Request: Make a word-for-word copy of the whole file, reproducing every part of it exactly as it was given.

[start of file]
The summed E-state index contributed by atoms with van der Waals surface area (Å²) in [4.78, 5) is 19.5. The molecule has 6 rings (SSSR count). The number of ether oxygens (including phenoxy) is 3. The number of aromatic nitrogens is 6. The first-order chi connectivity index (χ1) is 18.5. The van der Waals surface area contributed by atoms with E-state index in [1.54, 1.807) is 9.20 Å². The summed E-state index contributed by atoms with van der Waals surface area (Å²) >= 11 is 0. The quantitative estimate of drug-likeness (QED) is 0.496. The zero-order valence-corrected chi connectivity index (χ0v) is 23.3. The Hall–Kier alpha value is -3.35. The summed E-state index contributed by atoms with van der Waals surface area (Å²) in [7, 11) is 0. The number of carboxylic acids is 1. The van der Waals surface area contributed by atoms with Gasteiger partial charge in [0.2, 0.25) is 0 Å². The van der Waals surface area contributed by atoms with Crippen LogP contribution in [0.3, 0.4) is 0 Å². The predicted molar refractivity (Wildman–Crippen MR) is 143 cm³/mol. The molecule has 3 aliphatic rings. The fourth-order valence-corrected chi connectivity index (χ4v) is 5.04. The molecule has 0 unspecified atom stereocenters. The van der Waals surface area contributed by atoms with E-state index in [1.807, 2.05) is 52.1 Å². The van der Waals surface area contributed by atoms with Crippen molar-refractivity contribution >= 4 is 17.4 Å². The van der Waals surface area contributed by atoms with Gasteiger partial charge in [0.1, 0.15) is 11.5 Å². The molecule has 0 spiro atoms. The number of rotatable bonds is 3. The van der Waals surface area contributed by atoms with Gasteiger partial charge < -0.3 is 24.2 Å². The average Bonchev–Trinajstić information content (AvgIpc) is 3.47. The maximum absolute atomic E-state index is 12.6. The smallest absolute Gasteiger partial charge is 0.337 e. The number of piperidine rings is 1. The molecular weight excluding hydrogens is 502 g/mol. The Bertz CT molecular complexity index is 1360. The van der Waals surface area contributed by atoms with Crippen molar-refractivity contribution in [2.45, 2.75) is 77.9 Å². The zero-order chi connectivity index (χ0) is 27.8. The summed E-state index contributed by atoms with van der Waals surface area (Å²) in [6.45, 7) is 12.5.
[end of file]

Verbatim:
The summed E-state index contributed by atoms with van der Waals surface area (Å²) in [4.78, 5) is 19.5. The molecule has 6 rings (SSSR count). The number of ether oxygens (including phenoxy) is 3. The number of aromatic nitrogens is 6. The first-order chi connectivity index (χ1) is 18.5. The van der Waals surface area contributed by atoms with E-state index in [1.54, 1.807) is 9.20 Å². The summed E-state index contributed by atoms with van der Waals surface area (Å²) >= 11 is 0. The quantitative estimate of drug-likeness (QED) is 0.496. The zero-order valence-corrected chi connectivity index (χ0v) is 23.3. The Hall–Kier alpha value is -3.35. The summed E-state index contributed by atoms with van der Waals surface area (Å²) in [7, 11) is 0. The number of carboxylic acids is 1. The van der Waals surface area contributed by atoms with Gasteiger partial charge in [0.2, 0.25) is 0 Å². The van der Waals surface area contributed by atoms with Crippen LogP contribution in [0.3, 0.4) is 0 Å². The predicted molar refractivity (Wildman–Crippen MR) is 143 cm³/mol. The molecule has 3 aliphatic rings. The fourth-order valence-corrected chi connectivity index (χ4v) is 5.04. The molecule has 0 unspecified atom stereocenters. The van der Waals surface area contributed by atoms with E-state index in [1.807, 2.05) is 52.1 Å². The van der Waals surface area contributed by atoms with Crippen molar-refractivity contribution >= 4 is 17.4 Å². The van der Waals surface area contributed by atoms with Gasteiger partial charge in [0.1, 0.15) is 11.5 Å². The molecule has 0 spiro atoms. The number of rotatable bonds is 3. The van der Waals surface area contributed by atoms with Gasteiger partial charge < -0.3 is 24.2 Å². The average Bonchev–Trinajstić information content (AvgIpc) is 3.47. The maximum absolute atomic E-state index is 12.6. The smallest absolute Gasteiger partial charge is 0.337 e. The number of piperidine rings is 1. The molecular weight excluding hydrogens is 502 g/mol. The Bertz CT molecular complexity index is 1360. The van der Waals surface area contributed by atoms with Crippen molar-refractivity contribution in [2.45, 2.75) is 77.9 Å². The zero-order chi connectivity index (χ0) is 27.8. The summed E-state index contributed by atoms with van der Waals surface area (Å²) in [6.45, 7) is 12.5.